I feel badly for Procrastination. If words had feelings, I fear Procrastination would have a very low self-esteem. It gets blamed for everything. Most people people consider Procrastination as a bad thing. It’s a word that often induces guilt and prompts excuses.
Others wear it as a badge of honor, but only as a result of feeling like they can’t keep up.
But what if Procrastination was actually a good thing? What if Procrastination actually meant if you were making wise choices about what is worth doing now, and what would be better to do later or never?
One of the realities you learn in life, is that you will always more to do than time to do it. Life about learning to make choices. Perhaps, as you head into the New Year, instead of making a list of all the things you’d like to do, perhaps this year you should make a list of all the things you will not do in 2018.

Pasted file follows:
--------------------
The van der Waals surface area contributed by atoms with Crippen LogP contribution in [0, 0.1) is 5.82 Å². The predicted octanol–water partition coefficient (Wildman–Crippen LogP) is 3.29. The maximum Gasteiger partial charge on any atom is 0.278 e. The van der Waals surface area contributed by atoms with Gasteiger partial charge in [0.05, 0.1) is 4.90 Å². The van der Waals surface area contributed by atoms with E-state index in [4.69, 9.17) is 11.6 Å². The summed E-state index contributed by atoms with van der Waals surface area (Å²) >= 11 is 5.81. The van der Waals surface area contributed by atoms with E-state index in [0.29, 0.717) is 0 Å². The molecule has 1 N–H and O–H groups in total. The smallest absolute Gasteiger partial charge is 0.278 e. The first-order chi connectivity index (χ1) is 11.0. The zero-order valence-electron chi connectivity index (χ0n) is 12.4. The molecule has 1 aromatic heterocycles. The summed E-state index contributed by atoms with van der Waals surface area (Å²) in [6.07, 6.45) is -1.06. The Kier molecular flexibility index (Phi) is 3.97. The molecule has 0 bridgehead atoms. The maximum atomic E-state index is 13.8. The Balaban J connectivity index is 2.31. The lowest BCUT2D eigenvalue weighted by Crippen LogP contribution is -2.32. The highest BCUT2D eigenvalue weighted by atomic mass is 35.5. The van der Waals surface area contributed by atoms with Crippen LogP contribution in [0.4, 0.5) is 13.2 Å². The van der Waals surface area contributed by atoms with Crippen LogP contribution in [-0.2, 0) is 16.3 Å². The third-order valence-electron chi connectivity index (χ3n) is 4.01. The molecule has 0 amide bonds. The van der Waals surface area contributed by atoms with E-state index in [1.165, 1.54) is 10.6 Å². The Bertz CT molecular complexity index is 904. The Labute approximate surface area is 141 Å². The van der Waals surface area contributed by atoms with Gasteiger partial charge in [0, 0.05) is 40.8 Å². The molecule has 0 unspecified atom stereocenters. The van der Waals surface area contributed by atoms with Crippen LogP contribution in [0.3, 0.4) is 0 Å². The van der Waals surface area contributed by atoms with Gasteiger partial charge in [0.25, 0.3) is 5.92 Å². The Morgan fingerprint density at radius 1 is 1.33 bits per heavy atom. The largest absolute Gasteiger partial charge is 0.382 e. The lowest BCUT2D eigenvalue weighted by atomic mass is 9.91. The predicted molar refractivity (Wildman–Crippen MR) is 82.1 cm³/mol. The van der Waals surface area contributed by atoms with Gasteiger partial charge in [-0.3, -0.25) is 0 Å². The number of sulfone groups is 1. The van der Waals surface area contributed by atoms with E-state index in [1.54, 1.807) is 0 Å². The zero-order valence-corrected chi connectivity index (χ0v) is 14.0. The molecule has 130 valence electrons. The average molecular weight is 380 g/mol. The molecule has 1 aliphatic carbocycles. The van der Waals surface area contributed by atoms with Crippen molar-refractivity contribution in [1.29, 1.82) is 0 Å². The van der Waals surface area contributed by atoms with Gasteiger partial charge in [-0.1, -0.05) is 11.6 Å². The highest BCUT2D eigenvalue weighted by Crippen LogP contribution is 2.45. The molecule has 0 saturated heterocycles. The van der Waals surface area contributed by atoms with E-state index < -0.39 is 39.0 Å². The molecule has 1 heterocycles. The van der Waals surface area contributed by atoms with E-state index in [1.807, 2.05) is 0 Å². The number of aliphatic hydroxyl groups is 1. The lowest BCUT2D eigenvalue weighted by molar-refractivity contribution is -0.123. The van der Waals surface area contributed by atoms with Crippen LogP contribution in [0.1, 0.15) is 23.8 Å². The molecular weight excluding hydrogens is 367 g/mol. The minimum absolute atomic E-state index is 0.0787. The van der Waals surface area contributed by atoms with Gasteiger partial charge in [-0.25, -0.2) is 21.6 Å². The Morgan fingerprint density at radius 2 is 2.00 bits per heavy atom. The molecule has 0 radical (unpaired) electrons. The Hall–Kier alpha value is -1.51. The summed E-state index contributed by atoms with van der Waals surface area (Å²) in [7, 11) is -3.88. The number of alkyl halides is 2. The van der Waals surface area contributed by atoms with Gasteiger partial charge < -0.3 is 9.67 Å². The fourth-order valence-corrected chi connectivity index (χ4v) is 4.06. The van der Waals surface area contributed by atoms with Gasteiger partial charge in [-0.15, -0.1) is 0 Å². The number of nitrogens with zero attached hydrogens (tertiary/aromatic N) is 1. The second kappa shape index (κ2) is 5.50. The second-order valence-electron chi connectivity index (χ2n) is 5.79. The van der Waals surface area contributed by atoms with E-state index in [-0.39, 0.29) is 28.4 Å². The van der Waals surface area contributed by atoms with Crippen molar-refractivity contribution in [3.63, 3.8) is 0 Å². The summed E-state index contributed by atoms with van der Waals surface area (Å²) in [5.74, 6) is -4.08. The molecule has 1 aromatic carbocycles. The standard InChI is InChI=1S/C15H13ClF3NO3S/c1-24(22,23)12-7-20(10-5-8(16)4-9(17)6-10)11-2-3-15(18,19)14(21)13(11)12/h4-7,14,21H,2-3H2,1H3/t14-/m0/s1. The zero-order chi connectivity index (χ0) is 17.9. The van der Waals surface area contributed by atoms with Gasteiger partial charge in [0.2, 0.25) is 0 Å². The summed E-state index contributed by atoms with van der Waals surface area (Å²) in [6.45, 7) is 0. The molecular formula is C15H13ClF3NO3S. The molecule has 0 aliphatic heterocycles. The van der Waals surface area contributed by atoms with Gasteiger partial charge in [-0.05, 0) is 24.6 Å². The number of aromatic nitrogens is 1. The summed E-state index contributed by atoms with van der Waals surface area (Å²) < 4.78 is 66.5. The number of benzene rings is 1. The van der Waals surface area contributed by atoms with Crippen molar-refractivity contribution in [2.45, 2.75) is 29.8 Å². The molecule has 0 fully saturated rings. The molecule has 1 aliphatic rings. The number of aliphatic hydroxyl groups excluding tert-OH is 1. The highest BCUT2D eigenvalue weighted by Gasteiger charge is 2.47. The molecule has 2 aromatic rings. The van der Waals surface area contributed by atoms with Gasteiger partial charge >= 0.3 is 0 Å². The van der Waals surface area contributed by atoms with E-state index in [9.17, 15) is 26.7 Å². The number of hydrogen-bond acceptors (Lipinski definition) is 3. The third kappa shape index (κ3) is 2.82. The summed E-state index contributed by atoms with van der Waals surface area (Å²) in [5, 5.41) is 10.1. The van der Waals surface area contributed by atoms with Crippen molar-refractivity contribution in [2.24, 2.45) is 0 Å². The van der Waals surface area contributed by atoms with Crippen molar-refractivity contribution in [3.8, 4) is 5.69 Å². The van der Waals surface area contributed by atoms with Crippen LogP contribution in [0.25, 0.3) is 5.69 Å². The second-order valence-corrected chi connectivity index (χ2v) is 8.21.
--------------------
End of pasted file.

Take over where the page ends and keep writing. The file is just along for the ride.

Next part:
What are your time wasters? What do you need to stop feeling guilty about? What are you trying to do that nobody is even asking you to do? What would your spouse or kids or boss or anyone else ask you to procrastinate on if you would ask?
It’s time to stop treating Procrastination was a bad word. It’s time to strategically choose what you will put off, so you’ll have more time for what matters most.
This blog post is a result of my random word challenge, submitted by Bill Gunter for Procrastination.